Annika Sorenstam kept trying to convince herself the U.S. Women's Open was just another tournament, despite reminders at every turn of how much it meant and how long it had been since she won.
Tiger Woods kept calling her through the weekend to cheer her on. Every shot demanded so much thought. Then came the 18-hole playoff on Monday against Pat Hurst, which turned out to be the easiest task Sorenstam faced at Newport Country Club.
No doubt, this was the sweetest.
"It's been 10 years. It's been 10 long years," Sorenstam said. "But I'm very grateful and thankful."
After four months without a victory, all it took was one week at historic Newport for Sorenstam to deliver a defiant answer about the state of her game and that so-called slump.
"To come here this week, with not such a great season and then to win is pretty ironic," Sorenstam said. "I wanted to approach it like it was any other week. I was just thinking, 'Pretend it's not the Open. Try not to think about the consequences of this tournament enjoy yourself.' I think I did pretty good."
She was at her best in the playoff from the very first hole.
Sorenstam hit a sand wedge that landed in the first cut of rough behind the green and spun back to 6 feet for birdie, which turned into a two-shot lead when Hurst's wedge was heavy and spun off the green. Hurst left her first putt 10 feet short, didn't even get her par putt to the hole and it was all downhill from there.
"It hurts," Hurst said. "You don't know how many more chances you're going to have."
Sorenstam won her 10th major championship, tied with Babe Zaharias for fourth all-time and now she's only five majors behind Patty Berg for most in U.S. LPGA Tour history. Sorenstam has won a major in each of the last six years, the second-longest streak in U.S. LPGA history behind Mickey Wright.
Since winning the U.S. Women's Open in 1995 and 1996, Sorenstam had won 63 times and seven majors, establishing herself as the best in the game.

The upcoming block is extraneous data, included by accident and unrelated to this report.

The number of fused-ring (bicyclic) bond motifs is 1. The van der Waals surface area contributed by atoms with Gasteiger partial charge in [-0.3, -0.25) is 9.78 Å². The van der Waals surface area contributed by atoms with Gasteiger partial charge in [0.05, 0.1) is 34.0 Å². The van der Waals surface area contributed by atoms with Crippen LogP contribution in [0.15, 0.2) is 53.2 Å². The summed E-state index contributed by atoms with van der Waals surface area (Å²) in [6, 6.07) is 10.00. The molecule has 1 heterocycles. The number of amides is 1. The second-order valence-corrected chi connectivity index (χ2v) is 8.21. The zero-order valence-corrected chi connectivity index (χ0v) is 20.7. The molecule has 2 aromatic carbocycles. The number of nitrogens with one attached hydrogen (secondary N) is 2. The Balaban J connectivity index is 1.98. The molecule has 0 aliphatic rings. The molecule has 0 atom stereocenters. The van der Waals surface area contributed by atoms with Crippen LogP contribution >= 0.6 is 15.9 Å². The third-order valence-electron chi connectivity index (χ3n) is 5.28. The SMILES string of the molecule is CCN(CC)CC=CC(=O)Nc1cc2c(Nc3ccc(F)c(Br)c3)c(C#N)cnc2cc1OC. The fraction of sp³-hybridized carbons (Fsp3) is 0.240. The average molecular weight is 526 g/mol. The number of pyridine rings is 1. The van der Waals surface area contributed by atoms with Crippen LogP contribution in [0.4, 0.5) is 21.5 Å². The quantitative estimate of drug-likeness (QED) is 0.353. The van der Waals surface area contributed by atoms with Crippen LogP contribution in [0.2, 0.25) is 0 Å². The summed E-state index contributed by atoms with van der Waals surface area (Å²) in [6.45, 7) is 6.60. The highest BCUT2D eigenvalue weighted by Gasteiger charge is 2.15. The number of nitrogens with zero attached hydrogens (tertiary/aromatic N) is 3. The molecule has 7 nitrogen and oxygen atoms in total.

But after she tapped in for par on the last hole on Monday, she kissed the shaft of her putter and placed it behind her neck, raising her head to the skies in relief.
"This was important," said her swing coach, Henri Reis, who flew over from Sweden to work on a stronger grip for Sorenstam, then watched her miss only three fairways and four greens in the playoff.
Sorenstam had gone eight tournaments without winning, her longest drought in five years. She wasn't a serious threat in either of the year's first two majors, won by her old rivals Karrie Webb and Se Ri Pak.
"They expect too much sometimes," Reis said. "In Sweden, they expect even more. They expect her to win every tournament."
The four-shot margin of victory was the largest in a U.S. Women's Open playoff since Kathy Cornelius won by seven shots 50 years ago.
Sorenstam won for the 68th time in her career, leaving her 20 short of Kathy Whitworth's all-time record. She earned $560,000 (?438,000) from the biggest prize in women's golf, pushing her over $20 million (?15.6 million) for her career.
And how about this for timing: Sorenstam can claim her first national championship.
The Swede became a naturalized U.S. citizen two weeks ago, and she never won a national title growing up in Sweden.
For Hurst, it was a sloppy finish to an otherwise solid week at Newport. She was trying to join Joanne Carner as the only players to capture the U.S. Junior Girls, U.S. Women's Amateur and the U.S. Women's Open. But she ran into the wrong player at the wrong time.
Hurst dropped to 0-4 in career playoffs, with three of those losses coming to Sorenstam. She knew it was over on the 17th hole, and as she walked up the final fairway, she turned to Sorenstam and asked her for an autographed golf ball.